The findings were a pleasant surprise: while the IoT industry has often been considered vulnerable, these automotive-related smart and connected devices proved to be quite secure, with no major vulnerabilities exposed. However, several security issues were also revealed: the ability to remotely access driving dynamics data via a scanning toll, the option to manipulate signals from the tire monitoring system, and, most alarmingly, the ability to open vehicle doors using the alarm system. However, all of these elements are either very hard to implement or bring no obvious or immediate outcome for a criminal.
“The devices we examined met many security policies and were satisfactory, with the exception of a few small issues. This is partly due to the limited functionality of these devices and the lack of serious consequences in the event of a successful attack through these products – but also thanks to the vigilance of manufacturers. We were glad to see that they have invested their efforts into making these devices more secure, a good sign overall for the automotive industry. Yet, this is still not a reason to relax: based on our experience, the smarter the device, the higher the chances that security issues will occur. That is why security should be considered more closely in the early stages of product development, especially as a new generation of smart devices come to the market,” notes Victor Chebyshev, security expert at Kaspersky.
To keep smart automotive devices even more secure, we advise:
- When choosing which part of your vehicle you’re going to make a little bit smarter, first consider the security risks. Think twice if the device has something to do with the car telemetry or access to its ‘brains’.
- Before buying a device, search the internet for news of any vulnerabilities. It is likely that the device you are going to purchase has already been examined by security researchers and it is possible to find out whether any issues have been found in the device, or have already been patched.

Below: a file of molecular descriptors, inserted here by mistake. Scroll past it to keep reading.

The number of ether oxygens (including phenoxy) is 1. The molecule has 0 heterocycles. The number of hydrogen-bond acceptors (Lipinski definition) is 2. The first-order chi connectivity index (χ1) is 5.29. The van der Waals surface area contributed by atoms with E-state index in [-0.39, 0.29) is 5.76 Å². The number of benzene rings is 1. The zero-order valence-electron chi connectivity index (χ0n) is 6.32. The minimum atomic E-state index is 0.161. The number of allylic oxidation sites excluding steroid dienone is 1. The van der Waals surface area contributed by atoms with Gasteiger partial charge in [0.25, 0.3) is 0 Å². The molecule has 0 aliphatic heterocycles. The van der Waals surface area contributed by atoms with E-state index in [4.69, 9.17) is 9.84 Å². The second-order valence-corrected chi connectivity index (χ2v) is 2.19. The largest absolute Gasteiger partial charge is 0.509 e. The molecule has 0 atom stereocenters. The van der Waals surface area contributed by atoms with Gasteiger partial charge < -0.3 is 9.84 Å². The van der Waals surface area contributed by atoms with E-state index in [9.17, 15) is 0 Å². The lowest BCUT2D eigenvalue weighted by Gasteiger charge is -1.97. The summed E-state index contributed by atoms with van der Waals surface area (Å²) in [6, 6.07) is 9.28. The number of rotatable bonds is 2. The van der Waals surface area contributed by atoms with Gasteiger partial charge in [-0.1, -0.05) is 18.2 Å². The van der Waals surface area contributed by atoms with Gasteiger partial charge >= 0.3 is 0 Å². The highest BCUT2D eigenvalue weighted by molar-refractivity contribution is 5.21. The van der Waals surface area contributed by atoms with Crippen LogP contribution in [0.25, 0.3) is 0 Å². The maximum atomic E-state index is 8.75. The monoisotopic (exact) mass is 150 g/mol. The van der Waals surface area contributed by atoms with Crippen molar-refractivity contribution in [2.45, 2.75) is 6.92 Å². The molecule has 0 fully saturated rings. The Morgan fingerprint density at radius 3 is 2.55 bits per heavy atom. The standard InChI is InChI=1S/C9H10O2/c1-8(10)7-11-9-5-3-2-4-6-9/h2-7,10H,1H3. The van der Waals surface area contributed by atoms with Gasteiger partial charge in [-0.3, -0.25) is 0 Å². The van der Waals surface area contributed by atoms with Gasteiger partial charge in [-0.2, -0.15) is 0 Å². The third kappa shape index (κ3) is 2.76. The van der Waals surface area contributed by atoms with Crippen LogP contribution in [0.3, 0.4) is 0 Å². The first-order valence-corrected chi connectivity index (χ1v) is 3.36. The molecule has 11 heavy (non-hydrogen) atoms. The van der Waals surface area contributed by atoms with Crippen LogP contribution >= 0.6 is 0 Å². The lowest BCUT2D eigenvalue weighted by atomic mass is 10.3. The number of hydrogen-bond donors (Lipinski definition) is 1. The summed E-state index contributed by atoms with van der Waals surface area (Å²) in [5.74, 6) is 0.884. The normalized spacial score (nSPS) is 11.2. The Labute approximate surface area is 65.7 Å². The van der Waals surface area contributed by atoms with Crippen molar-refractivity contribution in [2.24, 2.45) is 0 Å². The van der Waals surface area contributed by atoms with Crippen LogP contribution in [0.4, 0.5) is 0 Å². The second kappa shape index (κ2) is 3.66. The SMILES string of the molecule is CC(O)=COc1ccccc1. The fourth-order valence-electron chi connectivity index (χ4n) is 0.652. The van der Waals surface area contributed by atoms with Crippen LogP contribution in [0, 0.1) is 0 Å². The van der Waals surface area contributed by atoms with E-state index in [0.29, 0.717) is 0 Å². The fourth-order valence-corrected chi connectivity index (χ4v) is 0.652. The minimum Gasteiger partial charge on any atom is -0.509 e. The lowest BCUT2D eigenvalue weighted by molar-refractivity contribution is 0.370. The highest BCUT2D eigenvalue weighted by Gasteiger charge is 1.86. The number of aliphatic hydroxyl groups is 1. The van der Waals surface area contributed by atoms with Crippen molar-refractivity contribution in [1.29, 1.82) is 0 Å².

- It is not always a great idea to buy the most recent products released on the market. Along with the standard bugs often found in new products, recently-launched devices might contain security issues that haven’t yet been discovered by security researchers. The best choice is to buy products that have already been worked on with several software updates.
- Always consider the security of the ‘mobile dimension’ of the device, especially if you have Android devices – applications are often helpful and make life easier, but once a smartphone is hit by malware, a lot can go wrong.
- To overcome the challenge of smart device cybersecurity, Kaspersky has invested in Kaspersky OS, widely used in customised manufacturing hardware and software. This system can be used across a variety of fields: on mobile devices and PCs, IOT devices, intelligent energy systems, industrial systems, telecommunications, and transportation systems. Kaspersky sees opportunities in the further development of KasperskyOS to meet the needs of our customers and ensure the highest levels of security can be achieved in all these fields, including the automotive industry. More information can be found here.
Read the full text of the report on Securelist.
How car-buying must change
The car-buying experience must innovate to evolve the automotive industry, writes TREVOR HILL, head of Audi South Africa
Our relationship with motor vehicles is a complex mix of emotional and rational decision making. Add to this, external influences such as longer product-retention cycles (up from five years to as much as seven years), a struggling economy and probably the greatest product choice in the market we have ever seen; there is a significant need for manufacturers to reinvent the car-buying experience.
So, while the “future of mobility” is evolving to enable new technologies such as autonomous vehicles, connectivity, electrification and shared mobility – it is necessary that there be a proportional shift in how we can innovate how these products are purchased or considered at the onset.
This trend is not new. As early as 2013, global consulting firm McKinsey published a report highlighting three key trends that would impact customer decisions and engagement on the retail end of the automotive industry. These included: an enhanced level of what it called “touchpoint management”, sales and service upgrades and the role of the traditional Dealership in the customer purchase and sales decision journey.